But there’s more! I make my way through a series of tiny rooms that I can best describe as a haunted house inspired by a Led Zeppelin album cover, and suddenly, I’m inside a pyramid.
The walls are black. A geometric mobile hangs from the center of the room over a shaggy mattress. Gregangelo instructs me to crawl to one of the corners of the room, place my head on a pillow there, and lie facing up. Some new agey electronic music begins to play, and the pyramid walls light up with thousands of pinprick stars. I watch as galaxies transform around me, and I’m suddenly overwhelmed with emotion. I think I even fall asleep for a second. It's not a “Jesus, I’m tired” or “Jesus, I found you!” kind of state, but a meditation. I finally have a few moments in this psychedelic planetarium to think about all that Gregangelo has shown me today, and it’s starting to click. I don’t know what it’s clicking into, but I feel a calm understanding of Gregangelo’s art, of his world.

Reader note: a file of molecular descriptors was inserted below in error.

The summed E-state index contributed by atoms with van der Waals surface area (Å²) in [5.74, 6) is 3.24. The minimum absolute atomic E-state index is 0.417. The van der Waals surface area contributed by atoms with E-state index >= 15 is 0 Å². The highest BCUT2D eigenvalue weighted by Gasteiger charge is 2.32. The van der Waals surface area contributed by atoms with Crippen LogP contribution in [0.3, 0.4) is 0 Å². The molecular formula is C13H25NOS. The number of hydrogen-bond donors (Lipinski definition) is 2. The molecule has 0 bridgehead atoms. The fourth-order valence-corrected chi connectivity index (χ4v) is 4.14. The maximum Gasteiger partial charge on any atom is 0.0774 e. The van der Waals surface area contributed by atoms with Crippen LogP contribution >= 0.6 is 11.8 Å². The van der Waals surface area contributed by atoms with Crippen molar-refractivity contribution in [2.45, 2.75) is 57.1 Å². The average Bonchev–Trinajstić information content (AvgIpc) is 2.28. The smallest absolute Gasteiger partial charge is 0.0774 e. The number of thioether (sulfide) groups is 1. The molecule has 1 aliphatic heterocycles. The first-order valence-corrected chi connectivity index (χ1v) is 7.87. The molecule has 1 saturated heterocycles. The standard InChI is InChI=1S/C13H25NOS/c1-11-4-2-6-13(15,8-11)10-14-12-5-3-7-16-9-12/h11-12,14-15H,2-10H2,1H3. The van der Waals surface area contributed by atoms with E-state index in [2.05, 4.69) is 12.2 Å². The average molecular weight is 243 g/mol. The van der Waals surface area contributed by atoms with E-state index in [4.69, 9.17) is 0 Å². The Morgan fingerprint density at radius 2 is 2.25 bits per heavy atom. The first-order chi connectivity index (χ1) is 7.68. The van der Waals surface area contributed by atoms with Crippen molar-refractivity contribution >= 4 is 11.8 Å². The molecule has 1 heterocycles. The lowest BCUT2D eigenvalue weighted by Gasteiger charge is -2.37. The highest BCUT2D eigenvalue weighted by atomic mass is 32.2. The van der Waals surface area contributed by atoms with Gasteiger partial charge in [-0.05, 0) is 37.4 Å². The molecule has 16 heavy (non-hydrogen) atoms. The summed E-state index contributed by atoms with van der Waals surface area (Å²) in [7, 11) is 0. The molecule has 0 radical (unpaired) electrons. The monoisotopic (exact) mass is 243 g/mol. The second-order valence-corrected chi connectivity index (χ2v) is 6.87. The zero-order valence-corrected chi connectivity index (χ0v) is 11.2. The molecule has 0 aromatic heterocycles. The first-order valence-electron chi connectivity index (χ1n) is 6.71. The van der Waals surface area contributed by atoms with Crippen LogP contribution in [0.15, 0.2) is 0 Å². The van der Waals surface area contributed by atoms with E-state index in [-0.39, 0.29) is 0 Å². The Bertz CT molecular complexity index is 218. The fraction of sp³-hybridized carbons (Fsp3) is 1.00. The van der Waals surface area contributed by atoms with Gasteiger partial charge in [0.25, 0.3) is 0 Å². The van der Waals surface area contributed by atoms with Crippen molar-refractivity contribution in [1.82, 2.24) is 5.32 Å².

Gregangelo’s house isn’t just a home. It’s, as he describes it, “A tiny little house with a whole universe inside of it.” I still haven’t figured out where he keeps his remote control, but frankly it doesn’t matter. This place is so much fun, and it offers such a profound and powerful experience, that I don’t want to know what’s behind the curtain. I want to keep the magic alive.
Gregangelo gives tours of his house by appointment only. A tour lasts approximately two hours, costs $150, and can include up to four people. Visit www.gregangelo.com for contact and tour-booking information.